Tuesday, July 09, 2013

We don't need GMOs to end hunger in Africa - FAO
By Kabanda Chulu
Fri 05 July 2013, 14:00 CAT

WE don't need genetically modified food to end hunger in Africa, says Food Agriculture Organisation (FAO) director general Jose Graziano da Silva.

And agriculture minister Robert Sichinga says Zambia is reluctant to support and contribute money to the proposed Africa Solidarity Trust Fund for food security since the country is still struggling to meet the 10 per cent budgetary allocation requirement and facing other challenges.

Answering questions from journalists at the end of the high-level meeting of African and international leaders themed 'Renewed partnership for unified approach to end hunger in Africa by 2025 within the CAADP framework' in Addis Ababa, Ethiopia, Graziano da Silva said there was need to promote the right to food.
"As we promote the right to food, we should not mix bio technology with genetically modified organisms because the two are different, bio tech is a new science that uses biological processes, organisms, or systems to manufacture products intended to improve the quality of human life. Its application can result in increasing yields, prevent damage from insects and pests and reduce farming's impact on the environment," said Graziano da Silva. "So we don't need GMOs to end hunger in Africa, what we need is to empower small-scale farmers with technological tools that will make them effective. There are concerns with GMOs but it is a science that, probably, we will need in future."
On concerns that Comprehensive African Agriculture Development Programme (CAADP) has failed to make positive impact since inception in 2003 and that resolutions of the meeting would just be another piece of paper, African Union Commission Chairperson Nkosazana Dlamini-Zuma said progress had been made by some countries.
"Our strategies require political commitment; we need policies that should take a multifaceted approach, which is addressing challenges in growing of crops, production, processing and markets, we also need to invest in people because economies requires skilled people, we also need to invest in infrastructure, for example, if women spend longer hours fetching water, this reduces their productivity," she said. "This meeting is not a decision making body but resolutions will not become a piece of paper but will be taken to Heads of States summit for adoption, actually most of the issues are being addressed because no nation can afford not to do anything about hunger. It is a threat to development. Progress has been made with CAADP, we have seen some countries attaining and even exceeding the 10 per cent budgetary allocation and six per cent growth but we are not satisfied since several goals have not been reached."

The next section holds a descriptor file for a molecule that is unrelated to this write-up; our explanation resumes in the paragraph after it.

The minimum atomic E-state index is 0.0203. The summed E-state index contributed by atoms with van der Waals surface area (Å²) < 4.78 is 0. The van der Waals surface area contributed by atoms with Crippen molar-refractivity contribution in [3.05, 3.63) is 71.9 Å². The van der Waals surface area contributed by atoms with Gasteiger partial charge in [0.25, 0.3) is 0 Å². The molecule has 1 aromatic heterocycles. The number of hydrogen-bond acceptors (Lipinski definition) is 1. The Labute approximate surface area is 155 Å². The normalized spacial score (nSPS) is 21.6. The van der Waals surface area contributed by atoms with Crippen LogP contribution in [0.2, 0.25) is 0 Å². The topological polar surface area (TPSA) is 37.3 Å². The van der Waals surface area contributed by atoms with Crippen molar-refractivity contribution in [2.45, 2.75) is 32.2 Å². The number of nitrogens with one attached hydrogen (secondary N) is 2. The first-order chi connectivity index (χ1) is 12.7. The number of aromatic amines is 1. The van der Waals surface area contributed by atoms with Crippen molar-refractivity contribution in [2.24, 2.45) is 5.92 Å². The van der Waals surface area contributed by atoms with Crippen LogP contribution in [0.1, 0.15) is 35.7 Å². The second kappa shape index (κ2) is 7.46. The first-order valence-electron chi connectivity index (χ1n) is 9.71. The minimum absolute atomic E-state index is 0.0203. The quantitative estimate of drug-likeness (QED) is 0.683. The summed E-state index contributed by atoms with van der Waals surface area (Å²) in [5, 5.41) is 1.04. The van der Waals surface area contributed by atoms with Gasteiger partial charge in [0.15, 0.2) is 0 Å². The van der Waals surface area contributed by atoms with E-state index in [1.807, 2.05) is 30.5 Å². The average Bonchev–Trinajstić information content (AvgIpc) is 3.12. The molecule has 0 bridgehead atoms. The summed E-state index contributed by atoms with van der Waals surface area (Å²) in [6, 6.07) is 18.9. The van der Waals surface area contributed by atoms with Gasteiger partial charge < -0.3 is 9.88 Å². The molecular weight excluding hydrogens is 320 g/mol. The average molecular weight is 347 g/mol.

Last year, during a regional FAO meeting held in Brazzaville, Congo, a proposal was made that a trust fund for food security in Africa and other financing mechanisms be established as a catalytic fund to existing funds.
Giving an update on the fund, FAO deputy general Helena Semedo said FAO would head the steering committee that would involve the AU Commission to provide guidance.
"The fund will help improve productivity, promote climate resilience, and contribute to knowledge promotion and strengthening south-south cooperation. So far, a US$30 million donation was made by Equatorial Guinea, and pledges have been made by Angola, Gabon and Civil Society consortium and the private sector from Congo, DR and Cameroon," said Semedo. "Solidarity among African countries is needed and hunger will be eliminated through a unified approach but we know the fund will not be enough so countries should also look at domestic financing."
But Sichinga said clear guidelines on how the trust fund would be used have not been presented to delegates.
"We have just developed the national agriculture investment plan and it has shown a 50 per cent financing gap on intended projects, and many countries including Zambia are failing to meet CAADP requirement of 10 per cent agricultural budget so how are they going to contribute to this fund?" asked Sichinga. "The guidelines are not clear about this fund and I will have difficulties to convince my government to have additional funds for this trust when there are projects like roads and other infrastructure needed to boost agriculture. We are not rejecting the contributions but there is no concept paper to present to our governments so we need to discuss this further."

In response, Semedo said the fund would be an addition to existing funds.

"This is just a catalytic fund, it is up to AU and NEPAD to decide how to use the funds," she said.

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